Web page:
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Agen v. State of Alaska, Child Support Division (8/29/97), 945 P 2d 1215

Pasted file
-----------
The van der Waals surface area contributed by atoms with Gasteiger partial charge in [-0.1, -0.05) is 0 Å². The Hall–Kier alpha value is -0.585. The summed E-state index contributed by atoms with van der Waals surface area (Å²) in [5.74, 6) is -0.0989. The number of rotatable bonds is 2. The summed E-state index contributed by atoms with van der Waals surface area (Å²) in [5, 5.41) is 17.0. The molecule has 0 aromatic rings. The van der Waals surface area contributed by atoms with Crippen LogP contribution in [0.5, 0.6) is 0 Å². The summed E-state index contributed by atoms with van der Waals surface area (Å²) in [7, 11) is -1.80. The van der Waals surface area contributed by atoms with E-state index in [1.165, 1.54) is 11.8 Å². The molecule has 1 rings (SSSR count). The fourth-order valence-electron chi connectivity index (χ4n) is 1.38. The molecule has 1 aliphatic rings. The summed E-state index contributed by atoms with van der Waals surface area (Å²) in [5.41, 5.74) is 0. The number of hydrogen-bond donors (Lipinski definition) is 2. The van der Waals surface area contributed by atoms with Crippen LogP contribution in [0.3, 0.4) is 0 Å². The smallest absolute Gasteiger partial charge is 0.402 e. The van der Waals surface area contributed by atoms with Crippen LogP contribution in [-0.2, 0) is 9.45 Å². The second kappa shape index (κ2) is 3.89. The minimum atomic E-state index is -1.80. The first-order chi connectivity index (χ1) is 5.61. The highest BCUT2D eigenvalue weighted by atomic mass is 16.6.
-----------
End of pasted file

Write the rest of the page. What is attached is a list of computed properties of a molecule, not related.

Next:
Notice: This opinion is subject to formal correction before publication in the Pacific Reporter. Readers are requested to bring errors to the attention of the Clerk of the Appellate Courts, 303 K Street, Anchorage, Alaska 99501, phone (907) 264-0608, fax (907) 264-0878. THE SUPREME COURT OF THE STATE OF ALASKA MICHAEL M. AGEN, ) ) Supreme Court No. S-6913 Appellant, ) ) Superior Court No. v. ) 3AN-93-10156 CI ) STATE OF ALASKA, DEPARTMENT ) O P I N I O N OF REVENUE, CHILD SUPPORT ) ENFORCEMENT DIVISION, ) ) Appellee. ) [No. 4874 - August 29, 1997] ) Appeal from the Superior Court of the State of Alaska, Third Judicial District, Anchorage, John Reese, Judge. Appearances: Michael M. Agen, pro se, Anchorage. Rhonda F. Butterfield, Assistant Attorney General, Anchorage, and Bruce M. Botelho, Attorney General, Juneau, for Appellee. Before: Compton, Chief Justice, Rabinowitz, Matthews, Eastaugh, and Fabe, Justices. COMPTON, Chief Justice. I. INTRODUCTION The State of Alaska (State), Department of Revenue, Child Support Enforcement Division (CSED), determined that Michael Agen was responsible for the repayment of public assistance already expended for the support of his child and for the payment of ongoing support for the child. The superior court affirmed and awarded attorney's fees to CSED. We reverse the attorney's fees award and affirm in all other respects. II. FACTS AND PROCEEDINGS Michael Agen is the natural father of Andrea Dawn Hanzuk, born on September 19, 1980 to Debra Hanzuk. In March 1981, Agen signed a Consent to Adoption, stating that he released his rights as a parent and consented to entry of a court order of adoption of Andrea, without further notice to him. [Fn. 1] In November 1982, the child's name was changed from Andrea Dawn Hanzuk Agen to Andrea Dawn Hanzuk, without notice to Agen. Agen has had no significant contact with Andrea and has provided no significant support for her. In December 1992, CSED sent Agen a Notice and Finding of Financial Responsibility (NFFR). The NFFR stated that Agen should pay ongoing child support of $845 per month, beginning February 1, 1993, pursuant to AS 25.27.160. It further stated that he owed the State $41,926 for assistance paid for the child from October 1, 1987 to January 31, 1993, pursuant to AS 25.27.160. Agen requested an informal conference before CSED, stating that CSED's support determination was unreasonable and incorrect. After holding an informal conference, CSED confirmed its support determination, modifying only the amount of accrued debt, which by then had grown to $46,996. Agen appealed the informal conference decision. A formal hearing was held before a hearing examiner from the Department of Revenue. Agen argued that in signing the Consent to Adoption, he relinquished his parental rights; therefore, the State was barred from recovering any child support from him. The hearing examiner concluded: (1) laches did not bar CSED's attempt to recover child support; (2) in the absence of adoption (of which no evidence was presented at the hearing), the Consent to Adoption did not terminate Agen's responsibility to support his child; and (3) Agen was responsible for the repayment of public assistance for the periods of October 1987 through April 1988 and December 1991 through April 1992, and was responsible for ongoing support dating from December 30, 1992 (the date of service of the NFFR). The hearing examiner did not determine the precise sum owed, ordering that Agen's monthly payment and total debt be calculated "based on his ability to pay, to be determined from the income information submitted by [Agen] for the applicable years." Pursuant to Appellate Rule 602(a)(2), Agen appealed to the superior court. [Fn. 2] The superior court affirmed the hearing examiner's formal hearing decision and awarded attorney's fees to CSED. Agen appeals. He argues that the superior court erred in concluding that (1) the Consent to Adoption did not extinguish his obligation to support his child; (2) laches and the statute of limitation did not bar CSED's action; and (3) he was not denied due process of law. Agen also argues that the superior court's award of attorney's fees was improper. III. DISCUSSION A. Standard of Review We give no deference to the decision of the superior court when it acts as an intermediate court of appeals; we independently review the merits of the administrative determination. Handley v. State, Dep't of Revenue, 838 P.2d 1231, 1233 (Alaska 1992). We review the superior court's award of attorney's fees for an abuse of discretion. Fairbanks N. Star Borough v. Lakeview Enterprises, Inc., 897 P.2d 47, 62 n.34 (Alaska 1995); Diedrich v. City of Ketchikan, 805 P.2d 362, 365 n.3 (Alaska 1991). B. The Consent to Adoption Did Not Relieve Agen of His Responsibility to Support His Child. A parent is obligated both by statute and at common law to support his or her children. Matthews v. Matthews, 739 P.2d 1298, 1299 (Alaska 1987); AS 25.20.030. "This duty exists even in the absence of a court order of support." Matthews, 739 P.2d at 1299. A parent's duty of support encompasses a duty to reimburse the State for any public assistance for the support of the child. Id. Alaska Statute 25.27.120(a) establishes a parent's liability to the State when it pays the parent's support obligation: An obligor is liable to the state in the amount of assistance granted under AS 47.07 and AS 47.25.310- 47.25.420 to a child to whom the obligor owes a duty of support except that, if a support order has been entered, the liability of the obligor . . . may not exceed the amount of support provided for in the support order . . . . Alaska Statute 25.27.140(a) establishes the State's power to collect ongoing support from obligors who are liable to the State for assistance it has paid: If no support order has been entered, the agency may establish paternity and a duty of support utilizing the procedures prescribed in AS 25.27.160-25.27.220 and may enforce a duty of support utilizing the procedure prescribed in AS 25.27.230- 25.27.270. Action under this subsection may be undertaken upon application of an obligee, or at the agency's own discretion if the obligor is liable to the state under AS 25.27.120(a) or (b). Agen admits that he is the natural father of Andrea, but argues that these statutory provisions do not apply to him because his support obligation terminated when he signed the Consent to Adoption in 1981. We disagree. The Consent to Adoption by itself does not relieve Agen of his responsibility to support his child. Sound policy dictates that signing a Consent to Adoption by itself will not relieve a parent of his or her support obligation. Were we to hold otherwise, irresponsible non-custodial parents readily would sign such consent forms, leaving custodial parents or the State with the burden of supporting the children. The parental duty to support a child is relieved only when another person adopts the child and, as a consequence of the adoption, assumes the obligations to support the child. AS 25.23.130. Termination of parental rights and obligations does not occur with the execution of a Consent to Adoption; consent may be withdrawn before the entry of an adoption. AS 25.23.060; AS 25.23.070. Other jurisdictions also hold that "[t]he execution of a consent to adoption alone is insufficient to terminate a noncustodial parent's court-ordered obligation to make child support payments." Schnepp v. State ex rel., Dep't of Econ. Sec., 899 P.2d 185, 189 (Ariz. App. 1995) (citing Kimble v. Kimble, 341 S.E.2d 420, 424 (W. Va. 1986)); see also St. Germain v. St. Germain, 157 P.2d 981, 984 (Wash. 1945) (holding that child support obligation ceases when order of adoption is entered). Agen presented no evidence before the hearing examiner or the superior court that another person had adopted Andrea. Agen's execution of the Consent to Adoption therefore is insufficient in and of itself to relieve him of his duty to support Andrea. That duty would only have terminated if Agen and Hanzuk had properly executed an agreement to waive child support under the law in force at the time. Prior to the promulgation in 1987 of the child support guidelines rule, Alaska Civil Rule 90.3, parties were free to agree to waive child support as long as they did so in writing, the custodial parent did not retract the agreement, and the State had provided no assistance for the support of the child. SeeAS 25.27.065; Malekos v. Yin, 655 P.2d 728 (Alaska 1982). However, in Cox v. Cox, 776 P.2d 1045, 1049 (Alaska 1989), we held that the "freedom of contract attitude exemplified by Malekos . . . ha[d] been superseded by Rule 90.3,"and concluded that "[p]arents may not make a child support agreement which is not subject to the rule." Id. (footnote omitted). Moreover, "no parental agreement regarding child support is valid until it receives judicial scrutiny under Rule 90.3." Nix v. Nix, 855 P.2d 1332, 1334 (Alaska 1993). Although Agen executed the Consent to Adoption in 1981, it fails to meet the requirements for an enforceable contract between parents for a waiver of child support which were in existence before Rule 90.3 became effective. It is undisputed that Hanzuk received public assistance for the support of Andrea. Moreover, Hanzuk never signed the Consent to Adoption, nor does the Consent to Adoption by its terms release Agen from his support obligation. The document concerns only Agen's parental rights, specifically his right to participate in Andrea's upbringing and his right to notice of an intended adoption. It does not refer to the rights of the State, nor does it refer to Hanzuk's rights, except to give her full control over Andrea. Agen has produced no evidence of any separate agreement between himself and Hanzuk which was intended to terminate his parental duty of support. That duty therefore remains in force. C. The State's Claim Is Not Barred by Laches. Agen maintains that the superior court erred in finding that laches did not bar the State's support finding against him. This argument lacks merit. In State, CSED v. Valdez, __ P.2d __, Op. No. 4841 (Alaska, June 27, 1997), we held that the defense of laches is not available in child support collection actions, since suits for monetary judgments for child support arrearages are legal rather than equitable in nature. Id. at 17. Agen therefore cannot raise the defense of laches in this case. D. The State Brought Its Action within the Applicable Limitation Period. Agen also argues that the Consent to Adoption evidences a contract and that the State's claim is barred by the statute of limitation applicable to contracts cases. This argument fails as well. The State correctly asserts that it was not a party to the Consent to Adoption, is not bound by any contract between Agen and Hanzuk, and therefore is not subject to the statute of limitation applicable to contract cases. The applicable statute of limitation is the six-year limit found in AS 09.10.120. [Fn. 3] The date of the accrual of the cause of action is October 1987, the earliest period for which the State seeks reimbursement for public assistance paid for Andrea's support. The action was initiated by the State in 1992, when Agen received service of the NFFR pursuant to AS 25.27.160, and therefore falls within the six-year statute of limitation. E. Agen Was Not Denied Due Process. Agen also raises a number of due process claims under the United States [Fn. 4] and Alaska [Fn. 5] Constitutions. [Fn. 6] All of these claims lack merit. Agen first argues that he has been denied due process of law, in violation of the Fourteenth Amendment of the United States Constitution. [Fn. 7] He claims he was not afforded "an opportunity to be heard at a meaningful time and meaningful manner,"because the 1993 administrative hearing was held "12 years after the rendering of the release of parental rights." In support of his claim, he cites cases involving pre-hearing deprivations. See Peralta v. Heights Medical Center, Inc., 485 U.S. 80 (1988); Fuentes v. Shevin, 407 U.S. 67 (1972); Armstrong v. Manzo, 380 U.S. 545 (1965). Unlike the appellants in the above cases, Agen was afforded numerous opportunities to argue his case prior to any deprivation of property. [Fn. 8] These opportunities included an informal conference, a formal conference before a hearing examiner, an appeal to the superior court, and now an appeal to this court. Since these proceedings provided Agen with an ample opportunity to be heard, his claim fails. Second, Agen argues that he was denied due process of law because the State delayed too long in bringing a claim against him. This claim amounts to a repetition of his argument concerning laches and the statute of limitation, and fails for the reasons stated above. The State's delay in seeking reimbursement may demonstrate a lack of diligence, but the period involved falls within the applicable statute of limitation. In addition, the relevant statute permits the State to recover from the natural parent public assistance paid for the support of a child, even if the State failed to give notice to the obligor parent of his accruing liability. [Fn. 9] Any concerns regarding notice to Agen are outweighed by the undisputed fact that Agen knew he was the natural father of Andrea, but never provided any support for Andrea. Third, Agen contends that the superior court's denial of his Motion to Compel Discovery deprived him of due process of law by preventing him from defending against the State's claim on the ground that Andrea had been adopted. Agen maintains that, in violation of federal due process guarantees, the superior court improperly denied his Motion to Compel Discovery of information relating to the possible adoption of his child, and improperly placed on him the burden of proving that Andrea was adopted. As a threshold matter, Agen was provided with an opportunity to respond to the State's claims at the administrative level and before the superior court. However, he did not raise the defense of adoption or file his Motion to Compel Discovery until August 1994, after he had appealed the Department's determination to the superior court and after the parties had filed briefs in that court. We hold that Agen's motion for discovery therefore was untimely. We conclude that the superior court did not abuse its discretion in denying Agen's discovery motion. See Glover v. Western Air Lines, 745 P.2d 1365, 1370 (Alaska 1987) ("As a general matter, the decision to limit discovery is within the broad discretion of the trial court . . . ."); Douglas v. Glacier State Tel. Co., 615 P.2d 580, 593 (Alaska 1980). The superior court also did not err in placing on Agen the burden with regard to the issue of adoption. To prove its case, the State need only show that Agen is Andrea's father and that the State paid for Andrea's support; it need not show that Andrea was not adopted. Agen's claim amounts to an affirmative defense, and the burden of proof of an affirmative defense is on the party raising the defense. See Stormont v. Astoria Ltd., 889 P.2d 1059, 1063 (Alaska 1995); Morrow v. New Moon Homes, Inc., 548 P.2d 279, 294 (Alaska 1976) ("The party raising the affirmative defense generally bears the burden of proof as to that issue.") cited in State Dep't of Public Safety, Div. of Motor Vehicles v. Fann, 864 P.2d 533, 538 (Alaska 1993). Even assuming that there may be in the State's control records which pertain to an adoption, Agen has failed to meet his burden of proof. In addition to failing to offer any evidence of a possible adoption, he does not claim that an adoption actually occurred. He contends only that an adoption is "possible." F. The Award of Attorney's Fees Constituted an Abuse of Discretion. Agen argues that the superior court erred in awarding $713.80 in attorney's fees under Civil Rule 82, rather than under Appellate Rule 508. [Fn. 10] He further argues that even under the appellate rules, an award of attorney's fees is improper because the Department of Law attorneys who argued this case for the State are the equivalent of in-house counsel. See Continental Ins. Co. v. United States Fidelity and Guar. Co., 552 P.2d 1122, 1128 (Alaska 1976) (holding that "attorney's fees"do not include the cost of in-house counsel). The State concedes that its request for attorney's fees should have been made under Appellate Rule 508, rather than Civil Rule 82. However, the State argues that "since there are no specific guidelines in Appellate Rule 508, an analogy to, and use of, Civil Rule 82 is appropriate." In response to Agen's in-house counsel argument the State cites numerous cases in support of its contention that fee awards to state agencies are proper. We reverse the award of attorney's fees. As a general matter, a superior court acting as an intermediate appellate court has broad discretion to award costs and attorney's fees pursuant to Appellate Rule 508. See Messerli v. Department of Natural Resources, 768 P.2d 1112, 1122 (Alaska 1989); Rosen v. State Bd. of Pub. Accountancy, 689 P.2d 478, 482 (Alaska 1984). Indeed, we have held that the superior court need not articulate its reasons for awarding attorney's fees. See Rosen, 689 P.2d at 480. Such broad discretion notwithstanding, in Royal Krest Construction, Inc. v. Municipality of Anchorage, 640 P.2d 133, 134 (Alaska 1981), we held that it is error for a superior court acting as an intermediate appellate court to award fees under Civil Rule 82, rather than under Appellate Rule 508. [Fn. 11] See also Diedrich, 805 P.2d at 371; Kodiak West. Alaska Airlines, Inc. v. Bob Harris Flying Serv., Inc., 592 P.2d 1200, 1204-05 (Alaska 1979). In Royal Krest, we focused on the different directives in the fee award provisions: "[A]ttorney's fees need not be awarded as a matter of course under [Appellate Rule 29(d), now Appellate Rule 508(e)]. This differs from Civil Rule 82, which requires that some portion of attorney's fees be awarded to the prevailing party . . . ." Royal Krest, 640 P.2d at 134. In this case, the superior court based its award on Civil Rule 82. Since the superior court based its award on an incorrect rule, the case must be remanded to the superior court for recalculation in accordance with the correct rule. [Fn. 12] Agen's argument that Continental Insurance bars even an Appellate Rule 508 fee award to the State lacks merit. We have repeatedly affirmed the award of attorney's fees to prevailing government entities. See, e.g., Patch v. Patch, 760 P.2d 526, 530- 31 (Alaska 1988) (affirming award to CSED of attorney's fees). In Greater Anchorage Area Borough v. Sisters of Charity of House of Providence, 573 P.2d 862 (Alaska 1978), we explained our holding in Continental Insurance: In that case the prevailing party in the superior court, an insurance company, argued that its actual legal costs were greater than those incurred by retained counsel, as the cost of in-house attorney time spent on the case had not been included within the award of attorney's fees sought in the superior court. . . . We did not intend to express a prohibition against awarding attorney's fees when a party's active representation in litigation is by in-house counsel rather than retained counsel. Nothing in Continental was intended to alter our long-standing practice of awarding attorney's fees to public entities who litigate chiefly, and often entirely, through in-house counsel. 573 P.2d at 862-63. Agen offers no reason for us now to overrule that decision. G. The Amount of the Award for Back Child Support Is Excessive. Finally, Agen contends that the superior court erred in determining that he owed the State $41,926 in back child support. This argument fails as well. The superior court made no such determination. The superior court affirmed the formal hearing decision, which directed CSED to calculate the amount owed based on Agen's ability to pay, but did not specify the precise amount which Agen owed. The superior court mentioned the $41,926 figure only in the "Facts"section of its opinion, noting "[CSED] sent Agen a Notice and Finding of Financial Responsibility (NFFR) asserting that Agen [owed] a debt for past public assistance in the amount of $41,926 and ongoing support of $845 per month." Moreover, the State acknowledges that the $41,926 figure is too high. IV. CONCLUSION We REVERSE the superior court's award of attorney's fees and REMAND the case for recalculation of that award. In all other respects, the decision of the superior court is AFFIRMED. FOOTNOTES Footnote 1: In the Consent to Adoption Agen declared: I, Michael Maxim Agen . . . do hereby relinquish and release forever, my rights as a parent in and to a female child born . . . on September 19, 1980, namely: Andrea Dawn Hanzuk Agen, to Debra M. Hanzuk . . . . I declare that I am the father of said child and I do hereby consent to the adoption of said child and respectfully request any court of competent jurisdiction to enter its order of adoption without further notice to me. I do further consent that Debra M. Hanzuk shall have full care and custody of said child until an order is entered for it's [sic] adoption and that Debra M. Hanzuk, alone, shall have the power to exercise control over said minor child until such time as a legal adoption is consummated. I do further agree not to interfere with the custody or management of said minor child in any way from the date of this instrument and not to encourage or permit anyone else to do so. Footnote 2: The failure to calculate the amount of the accrued debt and the monthly stipend for ongoing support meant that the hearing examiner's decision was not final for appeal purposes. See City & Borough of Juneau v. Thibodeau, 595 P.2d 626 (Alaska 1979). The superior court therefore should have either dismissed the appeal or treated it as a petition for review under Appellate Rule 611(a)(2). Similarly, the decision of the superior court is not final, since further proceedings before the administrative agency are necessary to determine the amounts which Agen should pay. See Thibodeau, 595 P.2d at 629. However, neither party has raised this point, and in the interests of judicial economy we have decided to treat this case as a petition for review and decide the questions presented. Footnote 3: AS 09.10.120 provides: An action brought in the name of or for the benefit of the state, any political subdivision, or public corporation may be commenced only within six years of the date of accrual of the cause of action. Footnote 4: "[N]or shall any state deprive any person of life, liberty, or property, without due process of law . . . ." U.S. Const. amend. XIV, sec. 1. Footnote 5: "No person shall be deprived of life, liberty, or property, without due process of law." Alaska Const. art. I, sec. 7. Footnote 6: "Issues of constitutional interpretation are questions of law which this court reviews de novo." Revelle v. Marston, 898 P.2d 917, 925 n.13 (Alaska 1995), citing Carvalho v. Carvalho, 838 P.2d 259, 261 n.4 (Alaska 1992). Footnote 7: Agen restricts his argument to denial of federal constitutional protections, stating that "[a]ny effort to argue the Alaska Constitution in this case would be futile, for the 'broader' protections afforded by that document are illusionary, and nothing more." Footnote 8: There is nothing in the record suggesting that Agen suffered any pre-hearing deprivation, or that the State has attached Agen's wages or property. Apparently the only payment Agen has made is a single one hundred dollar payment made on April 11, 1995. Footnote 9: AS 25.27.120(c) provides in part: Within 30 days after the agency knows the identity and address of an obligor who resides in the state and who is liable to the state under this section, the agency shall send written notification by certified mail to the obligor parent of the obligor's accruing liability. Subsection (e) provides that "[t]he agency's failure to comply with (c) of this section does not bar an action by the state to recover amounts owed by the obligor." AS 25.27.120(e). We express no opinion whether CSED's failure to provide notice to the obligor parent of his or her accruing debt would implicate the right of due process. Agen's actual knowledge of the birth of a child for which he bore legal responsibility is adequate notice to him of his accruing debt for support of that child. Footnote 10: The superior court concluded that fees computed under Civil Rule 82(b)(1) would be inappropriate, and therefore awarded fees pursuant to Civil Rule 82(b)(3). Footnote 11: The superior court in Royal Krest erred by awarding fees under former Appellate Rule 29(d), the relevant language of which was identical to current Appellate Rule 508(e), rather than under Civil Rule 82. See Royal Krest, 640 P.2d at 134 n.2. Footnote 12: While the amount of the award does not appear manifestly unreasonable, calculation of the amount owed under the correct rule is properly the role of the superior court.